It was the dining set Chikanyimma loved the most, the one whose plates were embroidered on its four edges with violet and red flowers, the one her favourite aunt, Nnenna, had presented to her and Kachi as their wedding gift. They had received several dining sets on their wedding day, but this one from aunt Nnenna, Chikanyimma held with high regard.
“See, it’s a set of four,” she announced to Kachi as they unwrapped their gifts in their modest apartment weeks after the wedding, “Just perfect for us and the two cuties we would have. I will keep this set until our family is complete.”
“Very well then,” Kachi said smiling at her excitement. Chikanyimma had not ceased to amuse him. He could not get enough of her innocent looks and sincere laughter, the way her eyes twinkled and her lips tilted upwards ready for a smile. He mostly laid back and watched her enthusiastically open the gift items, shrieking as she revealed who had given what.
One rainy Saturday evening when lightning struck and thunder bolted repeatedly, that was the set Chikanyimma lifted high into the air and smashed against the wall, sending the splinters flying dangerously across the kitchen. Hot angry tears streamed down her face and watery mucus raced from her nose, settling around her lips. She screamed and her voice was drowned in another bolt of thunder. Kachi was away at Abuja, undergoing an intensive seven-day training by his company, and it was only the second day since he left.
Chikanyimma didn’t know for how long the twins had stood by the entrance watching her, but as she crumbled helplessly to the floor by the kitchen cabinet, she saw them, their eyes wide with fear holding their breath, their feet bare, clutching each other in their matching night gowns. She bowed her head in defeat for what seemed like a fraction of a second, and when she raised it, she spoke in a tone unflinching, void of expression, “Go to your room… now.” The twins walked away without a word, but as soon as they shut the door to their room, Akunna said in a whisper, “I think mummy has run mad,” and Nwakego began to cry. Akunna held her twin’s hands tightly, and together they sobbed silently, not uttering any word further until they fell asleep curled up on the bed.
Chikanyimma locked the kitchen door and took the key to her room. Her six-year-old son, Ahamefuna, walked the posterior length of the room in tandem gait, counting, “three, four, five, six…” with every step he took. When he reached the end of the room, he made a turn and walked back with new counts. Chikanyimma slammed the door shut, and hovering close to him, she screamed, “STOP IT! JUST STOP THIS!” But Ahamefuna only made another turn, oblivious to her presence.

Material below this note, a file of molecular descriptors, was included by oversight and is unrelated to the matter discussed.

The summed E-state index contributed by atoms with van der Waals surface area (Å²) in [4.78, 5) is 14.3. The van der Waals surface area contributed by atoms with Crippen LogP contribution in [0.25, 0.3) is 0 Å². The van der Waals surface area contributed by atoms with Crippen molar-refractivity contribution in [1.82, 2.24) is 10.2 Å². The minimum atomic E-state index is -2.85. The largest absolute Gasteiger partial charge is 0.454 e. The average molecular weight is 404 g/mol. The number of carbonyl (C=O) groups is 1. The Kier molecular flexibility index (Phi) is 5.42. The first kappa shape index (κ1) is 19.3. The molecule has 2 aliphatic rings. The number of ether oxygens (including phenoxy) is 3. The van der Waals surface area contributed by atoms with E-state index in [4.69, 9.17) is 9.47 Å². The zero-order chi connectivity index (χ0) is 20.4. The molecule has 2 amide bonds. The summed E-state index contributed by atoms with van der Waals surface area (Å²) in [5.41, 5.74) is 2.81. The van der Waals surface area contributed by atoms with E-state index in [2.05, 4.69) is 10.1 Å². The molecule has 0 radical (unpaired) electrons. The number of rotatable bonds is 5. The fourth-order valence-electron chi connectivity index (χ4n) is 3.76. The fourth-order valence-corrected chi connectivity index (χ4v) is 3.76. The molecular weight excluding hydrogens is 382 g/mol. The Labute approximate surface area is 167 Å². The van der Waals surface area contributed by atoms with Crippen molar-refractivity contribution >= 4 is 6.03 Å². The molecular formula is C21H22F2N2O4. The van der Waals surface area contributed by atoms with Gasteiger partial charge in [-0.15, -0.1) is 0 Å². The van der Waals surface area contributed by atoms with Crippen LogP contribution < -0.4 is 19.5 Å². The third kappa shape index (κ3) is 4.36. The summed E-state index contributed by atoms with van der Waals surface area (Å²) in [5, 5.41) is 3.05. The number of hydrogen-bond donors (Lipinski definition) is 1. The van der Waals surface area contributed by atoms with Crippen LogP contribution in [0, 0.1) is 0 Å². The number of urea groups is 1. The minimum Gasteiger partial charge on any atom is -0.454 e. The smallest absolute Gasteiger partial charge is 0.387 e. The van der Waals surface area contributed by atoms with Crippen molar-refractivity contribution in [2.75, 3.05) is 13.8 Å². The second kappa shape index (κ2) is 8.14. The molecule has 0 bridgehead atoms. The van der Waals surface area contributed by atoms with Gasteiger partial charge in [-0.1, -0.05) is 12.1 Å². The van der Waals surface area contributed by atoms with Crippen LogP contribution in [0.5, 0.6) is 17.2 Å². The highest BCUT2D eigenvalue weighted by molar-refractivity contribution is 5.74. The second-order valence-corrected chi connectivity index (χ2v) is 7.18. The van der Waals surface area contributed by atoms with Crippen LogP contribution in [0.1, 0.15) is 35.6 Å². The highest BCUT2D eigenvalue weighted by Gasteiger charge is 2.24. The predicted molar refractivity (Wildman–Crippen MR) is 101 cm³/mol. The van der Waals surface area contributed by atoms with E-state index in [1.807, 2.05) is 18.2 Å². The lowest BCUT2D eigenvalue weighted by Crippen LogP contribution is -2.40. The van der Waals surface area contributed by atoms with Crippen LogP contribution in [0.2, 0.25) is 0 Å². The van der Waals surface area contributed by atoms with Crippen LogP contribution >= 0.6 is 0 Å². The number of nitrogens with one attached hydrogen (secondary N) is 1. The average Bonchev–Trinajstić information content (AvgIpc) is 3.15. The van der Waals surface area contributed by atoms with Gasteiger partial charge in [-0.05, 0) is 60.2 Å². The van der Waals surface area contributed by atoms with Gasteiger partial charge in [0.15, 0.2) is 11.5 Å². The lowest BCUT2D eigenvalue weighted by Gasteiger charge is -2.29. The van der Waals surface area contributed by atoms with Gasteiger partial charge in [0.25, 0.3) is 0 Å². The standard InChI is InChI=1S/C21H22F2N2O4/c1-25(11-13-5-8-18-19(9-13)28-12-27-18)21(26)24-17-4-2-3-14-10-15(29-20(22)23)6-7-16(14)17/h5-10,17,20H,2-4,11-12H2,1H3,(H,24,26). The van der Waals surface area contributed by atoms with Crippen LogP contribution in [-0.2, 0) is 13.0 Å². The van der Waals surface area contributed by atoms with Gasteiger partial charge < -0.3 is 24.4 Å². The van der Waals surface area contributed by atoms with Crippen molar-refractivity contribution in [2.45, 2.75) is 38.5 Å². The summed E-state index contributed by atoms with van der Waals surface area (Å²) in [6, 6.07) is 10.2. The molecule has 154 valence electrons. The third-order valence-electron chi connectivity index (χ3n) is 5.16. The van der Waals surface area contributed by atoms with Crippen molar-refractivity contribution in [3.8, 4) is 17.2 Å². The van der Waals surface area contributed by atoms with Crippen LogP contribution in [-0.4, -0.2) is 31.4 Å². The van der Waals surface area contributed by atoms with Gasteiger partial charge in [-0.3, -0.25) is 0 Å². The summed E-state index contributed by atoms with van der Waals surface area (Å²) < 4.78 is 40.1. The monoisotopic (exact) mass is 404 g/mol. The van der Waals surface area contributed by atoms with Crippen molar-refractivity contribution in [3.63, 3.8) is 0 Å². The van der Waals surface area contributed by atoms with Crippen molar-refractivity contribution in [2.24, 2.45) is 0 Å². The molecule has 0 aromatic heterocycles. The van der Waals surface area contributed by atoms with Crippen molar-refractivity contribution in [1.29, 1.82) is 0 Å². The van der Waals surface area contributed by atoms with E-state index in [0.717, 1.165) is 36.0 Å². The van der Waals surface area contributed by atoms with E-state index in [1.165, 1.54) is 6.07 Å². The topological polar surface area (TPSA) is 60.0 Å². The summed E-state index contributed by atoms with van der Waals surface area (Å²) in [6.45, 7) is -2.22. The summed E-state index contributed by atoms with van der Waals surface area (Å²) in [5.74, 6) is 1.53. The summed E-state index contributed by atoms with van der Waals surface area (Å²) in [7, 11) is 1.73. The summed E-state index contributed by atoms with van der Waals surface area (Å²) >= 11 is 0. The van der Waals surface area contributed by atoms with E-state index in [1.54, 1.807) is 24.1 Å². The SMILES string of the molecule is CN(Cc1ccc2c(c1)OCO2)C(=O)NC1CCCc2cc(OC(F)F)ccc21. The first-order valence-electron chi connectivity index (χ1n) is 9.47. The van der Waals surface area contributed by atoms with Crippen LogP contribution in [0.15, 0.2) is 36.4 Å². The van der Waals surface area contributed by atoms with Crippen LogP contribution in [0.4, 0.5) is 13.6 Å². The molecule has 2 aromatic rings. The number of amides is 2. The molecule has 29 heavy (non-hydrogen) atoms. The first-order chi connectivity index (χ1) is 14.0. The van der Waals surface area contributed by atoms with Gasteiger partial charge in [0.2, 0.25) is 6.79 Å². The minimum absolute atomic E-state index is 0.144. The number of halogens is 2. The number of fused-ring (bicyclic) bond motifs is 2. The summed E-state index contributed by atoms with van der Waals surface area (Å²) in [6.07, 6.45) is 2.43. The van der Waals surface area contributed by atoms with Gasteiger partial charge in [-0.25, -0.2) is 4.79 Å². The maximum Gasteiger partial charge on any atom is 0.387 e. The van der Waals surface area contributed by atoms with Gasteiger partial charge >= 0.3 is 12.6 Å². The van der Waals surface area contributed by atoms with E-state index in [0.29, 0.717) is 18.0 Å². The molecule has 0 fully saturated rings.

Dragging him by the arm, she led him to his room where all his colouring books lay horizontally arranged on the floor. All the while, Ahamefuna struggled, yelping, trying to free himself from her firm grip. She sat him on his bed, but he slipped to the rugged floor.
“Aham, you know it’s past your bedtime,” she spoke in a quivering voice.
“One, two, three, four…” he was counting again, this time his fingers and toes.
“Ahamefuna,” she shook him hard, looking him squarely in the face. Stunned, he looked into her eyes. Trying to hold his gaze, she clenched her teeth and said in a low voice, “it’s past bedtime.”
He looked away immediately, “four, five, six, seven…”
Chikanyimma stretched out on the floor, some distance away from Aham. She was silent, only the tears flowed.
After Saturday’s lecture, Kachi sat in his hotel room sipping a cold beer and going through facebook when he saw Tamuno’s update.
He had met Tamuno only once during his last trip to Abuja, the night before he was bound for Lagos. She had accompanied her friend to visit Babatunde, his colleague, and they all hung out at the hotel’s bar. He remembered her as the shy undergraduate who was not as flirtatious as her friend. She mostly fiddled with her blackberry and laughed good-naturedly at the lamest jokes. She had never taken alcohol, so Babatunde had ordered five-alive for her instead. She frequently put her hand through her hair and avoided Kachi’s eyes. A week later, he received a facebook friend request from her which he accepted. Twice, she called him. First, to know if he had had a safe flight to Lagos, and later to know how he was faring. Kachi remembered she was beautiful.
Now that he saw her update, he clicked on her name, and scanned through her pictures. She smiled sweetly in most of them. He hadn’t noticed her dimples and firmly-set jaw the night they met. She was more beautiful than he realized, and he had a crushing urge to see her again.
He reached for his phone to dial her number. She answered at the fourth ring.
She didn’t sound as upbeat as Kachi expected. “Hi Tamuno. This is Kachi. Do you remember me? We met some…”
“Sure, Kachi. I know. Did you think I was gonna delete your number?”
“Ohhh,” Kachi laughed awkwardly. Tamuno sounded brazen now, making him feel a little stupid. “Of course not, you would not delete me. You may have errr… lost your phone or flashed it and lost all your contacts.” Tamuno laughed and Kachi relaxed.
“Been a while… A long long while really,” Kachi said.
“Yeah, since you fashied my side nao”
“Haba! I didn’t. It’s work, you know…”
“Oh, please. Tell me another lie.”
Kachi laughed again, more heartily. He sensed Tamuno smiling at the other end. “Okay, how about if I told you I wanted to see you again. Would you think I was lying?”
Kachi laughed exaggeratedly. “Am I permitted to prove you wrong?”
“Good luck then.”
“Give me an address.”
“I’m in school, University of Abuja. It’s at Gwagwalada. And if you get lost, mine is not the number to call.” She hung up.
By this time, Kachi knew she was excited.
P.S: I hate to sound typical, but… to be continued 😀